More replanting of native species will be done June 22 and 23 at the Piper Creek Community Garden/Canada 150 Pollinator Garden site in Red Deer. (Advocate file photo).

ReThink Red Deer is moving to next phase of Canada 150 Pollinator Garden project

Volunteers needed for more site restoration

ReThink Red Deer is celebrating the summer solstice by reviving natural parkland around the Piper Creek Community Garden.

Plantings of lilac and other native species will be done on Friday and Saturday, June 22 and 23, at the Canada 150 Pollinator Garden. Members of Living Lands Landscape and Design firm will also be on site, helping repair the natural degradation that’s happened over the winter to the pollinator hotel.

These restorative efforts can always use more volunteers, said Rene Michalak, a project lead for ReThink Red Deer.

He invites anyone who wants to pitch in, and learn more about how native species will help rebuild the local pollinator population, to drop in from 10 to 5 p.m. on either day. Lunch will be provided.

The Canada 150 Pollinator Garden is one kilometre past the landfill, on the east side of 40th Avenue, where the City of Red Deer’s Piper Creek Community Garden plots are also located.

Before this 25-acres was annexed by the city, it used to be part of an intensive grazing farm operation.

Michalak said some re-planting was done last year, but a lot of noxious weeds and remnants of agricultural crops still need to be replaced with willows, dogwood, poplars and other native seedlings.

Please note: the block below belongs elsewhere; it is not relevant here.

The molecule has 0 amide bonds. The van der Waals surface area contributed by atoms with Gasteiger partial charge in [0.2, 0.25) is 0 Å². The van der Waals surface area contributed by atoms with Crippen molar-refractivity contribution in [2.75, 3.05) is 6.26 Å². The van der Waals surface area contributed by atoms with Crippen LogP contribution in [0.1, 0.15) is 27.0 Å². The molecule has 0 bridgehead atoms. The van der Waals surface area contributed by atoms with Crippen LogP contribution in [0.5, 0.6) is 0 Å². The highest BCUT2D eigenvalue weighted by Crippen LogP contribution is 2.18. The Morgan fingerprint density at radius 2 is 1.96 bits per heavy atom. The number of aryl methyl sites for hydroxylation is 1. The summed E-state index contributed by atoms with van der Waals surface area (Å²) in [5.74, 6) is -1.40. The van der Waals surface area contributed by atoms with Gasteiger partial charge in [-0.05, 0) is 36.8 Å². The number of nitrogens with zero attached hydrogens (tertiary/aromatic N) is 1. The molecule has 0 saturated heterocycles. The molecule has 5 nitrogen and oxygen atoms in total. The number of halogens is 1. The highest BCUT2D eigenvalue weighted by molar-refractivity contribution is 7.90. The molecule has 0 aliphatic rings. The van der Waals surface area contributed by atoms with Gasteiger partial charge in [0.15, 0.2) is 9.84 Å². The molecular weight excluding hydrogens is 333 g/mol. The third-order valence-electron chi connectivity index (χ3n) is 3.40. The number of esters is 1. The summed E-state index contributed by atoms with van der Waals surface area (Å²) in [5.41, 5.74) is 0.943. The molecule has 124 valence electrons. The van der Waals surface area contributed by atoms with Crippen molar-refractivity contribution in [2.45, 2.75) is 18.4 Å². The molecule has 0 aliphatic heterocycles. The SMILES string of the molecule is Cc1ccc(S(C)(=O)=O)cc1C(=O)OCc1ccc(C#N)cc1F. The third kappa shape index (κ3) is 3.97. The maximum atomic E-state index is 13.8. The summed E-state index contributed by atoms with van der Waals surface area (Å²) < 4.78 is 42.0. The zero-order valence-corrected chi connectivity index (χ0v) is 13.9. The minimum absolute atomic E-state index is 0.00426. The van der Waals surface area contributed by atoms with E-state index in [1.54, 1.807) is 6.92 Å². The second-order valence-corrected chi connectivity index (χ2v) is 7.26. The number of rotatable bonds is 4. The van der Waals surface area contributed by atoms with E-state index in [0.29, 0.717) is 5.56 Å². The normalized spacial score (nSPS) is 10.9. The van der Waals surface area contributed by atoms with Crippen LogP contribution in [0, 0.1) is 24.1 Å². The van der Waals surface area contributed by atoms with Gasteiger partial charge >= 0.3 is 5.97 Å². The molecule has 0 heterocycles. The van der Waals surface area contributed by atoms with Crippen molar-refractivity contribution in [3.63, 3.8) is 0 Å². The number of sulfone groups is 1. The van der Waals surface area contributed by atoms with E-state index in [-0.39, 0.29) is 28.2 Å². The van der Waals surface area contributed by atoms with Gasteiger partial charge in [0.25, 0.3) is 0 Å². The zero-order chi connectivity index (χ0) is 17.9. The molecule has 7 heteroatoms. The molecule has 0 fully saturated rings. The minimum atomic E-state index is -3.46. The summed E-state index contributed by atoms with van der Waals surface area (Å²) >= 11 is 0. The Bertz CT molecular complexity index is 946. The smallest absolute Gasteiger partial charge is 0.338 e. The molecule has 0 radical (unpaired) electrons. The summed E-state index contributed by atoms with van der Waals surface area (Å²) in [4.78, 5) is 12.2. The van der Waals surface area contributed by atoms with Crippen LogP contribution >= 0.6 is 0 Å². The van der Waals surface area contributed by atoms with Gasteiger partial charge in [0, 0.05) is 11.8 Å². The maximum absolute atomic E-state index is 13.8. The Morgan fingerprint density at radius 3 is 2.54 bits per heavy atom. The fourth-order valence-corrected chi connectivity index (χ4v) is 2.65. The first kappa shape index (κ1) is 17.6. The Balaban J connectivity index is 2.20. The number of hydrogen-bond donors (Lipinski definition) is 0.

More work also needs to be done to clean up the creek bank, where a “non-conforming crossing” was previously removed, he added.

The point is “to better integrate urban living with the environment,” said Michalak, who noted habitat degradation is taking a toll.

Strong populations of pollinators — such as bees, ladybugs, beetles, hummingbirds — are needed to sustain diverse plant life in the region, yet the number of bees and other pollinators are dropping.

In early summer, ReThink Red Deer plans to start a crowd-funding campaign to raise the $60,000 needed to rebuild the former barn on the site. Much of the old wood is rotted and unusable, said Michalak.

He sees three main benefits of the barn structure. Besides its aesthetic value, rain water will be “harvested” from its eaves to water plants at the site, and insects can use its wood as habitat. “It will be the biggest pollinator hotel.”

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